Unfortunately the Democrats, who kicked off their convention in Charlotte, N.C., on Tuesday night, will do only marginally better. To be sure, Democrats will say their passion is to ensure that the circumstances of one's birth do not determine one's destiny. But given President Barack Obama's proposals, the outer limits of Democratic ambition are unequal to today's challenges.

The president won't insist on extending high-quality preschool to every poor child, for example, something nations with greater upward mobility routinely do. He won't mention, much less propose to remedy, this country's unique and shamefully unequal system of school finance, which dooms poor children to the least qualified teachers and shabbiest facilities in the country.

While the president will talk a good game when it comes to improving college affordability, nothing he proposes will alter the fact that a year's tuition at public college now consumes a quarter of median family income, while at private colleges the figure has jumped beyond 50 percent. And even as the president takes credit for modest increases in the maximum value of Pell Grants available to help defray these costs, he won't point out that in 1976 this maximum grant covered 72 percent of costs at a typical public college, while today it covers only half that much.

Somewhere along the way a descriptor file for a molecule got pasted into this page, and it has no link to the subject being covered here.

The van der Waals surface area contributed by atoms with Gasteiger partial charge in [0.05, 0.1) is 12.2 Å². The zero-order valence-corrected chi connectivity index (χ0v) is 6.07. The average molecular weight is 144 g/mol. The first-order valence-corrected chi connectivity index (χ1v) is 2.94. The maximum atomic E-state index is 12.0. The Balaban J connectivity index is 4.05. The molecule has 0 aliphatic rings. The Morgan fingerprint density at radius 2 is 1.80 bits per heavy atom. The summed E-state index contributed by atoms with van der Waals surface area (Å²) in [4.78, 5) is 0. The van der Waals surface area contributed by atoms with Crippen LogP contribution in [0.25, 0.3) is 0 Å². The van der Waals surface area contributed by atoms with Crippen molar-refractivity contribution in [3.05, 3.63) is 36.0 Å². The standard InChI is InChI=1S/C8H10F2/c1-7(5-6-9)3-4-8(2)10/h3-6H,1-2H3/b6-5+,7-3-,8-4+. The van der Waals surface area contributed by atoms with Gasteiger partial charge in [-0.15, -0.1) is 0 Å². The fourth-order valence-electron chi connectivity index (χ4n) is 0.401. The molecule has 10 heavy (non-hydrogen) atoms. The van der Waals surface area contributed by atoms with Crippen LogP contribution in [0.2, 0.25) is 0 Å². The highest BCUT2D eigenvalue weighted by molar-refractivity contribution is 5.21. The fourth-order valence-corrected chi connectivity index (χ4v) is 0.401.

A real agenda to restore the American dream would entail much bolder steps in these areas. Republicans, afflicted by the Rubio Paradox, don't want to spend the money. In their hearts, Democrats want to, but they can't figure out how — especially when they're afraid to call for broader taxes, deeper defense cuts or slower growth in health and pension programs for seniors that increasingly crowd out funding for the young and vulnerable.

For all the nostalgia and soaring aspirations, in other words, it turns out that this country isn't serious about renewing upward mobility at all. Something will need to shake up the boundaries of debate before pretty words can change the odds for millions of luckless Americans born into poverty and chaos.